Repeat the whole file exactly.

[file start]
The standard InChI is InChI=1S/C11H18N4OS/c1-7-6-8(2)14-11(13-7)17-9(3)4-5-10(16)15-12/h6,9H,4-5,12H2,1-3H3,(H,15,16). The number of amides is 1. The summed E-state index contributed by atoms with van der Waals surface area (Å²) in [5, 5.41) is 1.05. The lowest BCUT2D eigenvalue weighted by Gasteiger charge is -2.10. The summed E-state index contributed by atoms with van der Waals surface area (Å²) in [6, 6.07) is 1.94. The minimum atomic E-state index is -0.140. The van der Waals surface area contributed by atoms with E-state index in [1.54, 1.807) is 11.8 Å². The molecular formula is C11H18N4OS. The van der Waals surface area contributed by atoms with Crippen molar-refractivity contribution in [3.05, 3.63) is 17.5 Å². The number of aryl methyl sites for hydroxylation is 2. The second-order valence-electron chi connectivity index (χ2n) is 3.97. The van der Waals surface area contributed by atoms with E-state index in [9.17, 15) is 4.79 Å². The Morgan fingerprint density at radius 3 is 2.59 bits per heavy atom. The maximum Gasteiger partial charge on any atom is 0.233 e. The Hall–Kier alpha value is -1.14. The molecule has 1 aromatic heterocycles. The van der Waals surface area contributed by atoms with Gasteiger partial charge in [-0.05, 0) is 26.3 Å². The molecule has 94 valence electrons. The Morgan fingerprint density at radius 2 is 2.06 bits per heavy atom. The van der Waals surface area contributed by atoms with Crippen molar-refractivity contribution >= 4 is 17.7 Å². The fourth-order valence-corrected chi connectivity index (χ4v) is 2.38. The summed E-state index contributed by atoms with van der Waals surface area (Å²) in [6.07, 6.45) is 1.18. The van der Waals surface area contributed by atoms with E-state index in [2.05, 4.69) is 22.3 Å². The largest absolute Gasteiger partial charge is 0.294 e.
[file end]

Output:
The standard InChI is InChI=1S/C11H18N4OS/c1-7-6-8(2)14-11(13-7)17-9(3)4-5-10(16)15-12/h6,9H,4-5,12H2,1-3H3,(H,15,16). The number of amides is 1. The summed E-state index contributed by atoms with van der Waals surface area (Å²) in [5, 5.41) is 1.05. The lowest BCUT2D eigenvalue weighted by Gasteiger charge is -2.10. The summed E-state index contributed by atoms with van der Waals surface area (Å²) in [6, 6.07) is 1.94. The minimum atomic E-state index is -0.140. The van der Waals surface area contributed by atoms with E-state index in [1.54, 1.807) is 11.8 Å². The molecular formula is C11H18N4OS. The van der Waals surface area contributed by atoms with Crippen molar-refractivity contribution in [3.05, 3.63) is 17.5 Å². The number of aryl methyl sites for hydroxylation is 2. The second-order valence-electron chi connectivity index (χ2n) is 3.97. The van der Waals surface area contributed by atoms with E-state index in [9.17, 15) is 4.79 Å². The Morgan fingerprint density at radius 3 is 2.59 bits per heavy atom. The maximum Gasteiger partial charge on any atom is 0.233 e. The Hall–Kier alpha value is -1.14. The molecule has 1 aromatic heterocycles. The van der Waals surface area contributed by atoms with Gasteiger partial charge in [-0.05, 0) is 26.3 Å². The molecule has 94 valence electrons. The Morgan fingerprint density at radius 2 is 2.06 bits per heavy atom. The van der Waals surface area contributed by atoms with Crippen molar-refractivity contribution >= 4 is 17.7 Å². The fourth-order valence-corrected chi connectivity index (χ4v) is 2.38. The summed E-state index contributed by atoms with van der Waals surface area (Å²) in [6.07, 6.45) is 1.18. The van der Waals surface area contributed by atoms with E-state index in [2.05, 4.69) is 22.3 Å². The largest absolute Gasteiger partial charge is 0.294 e.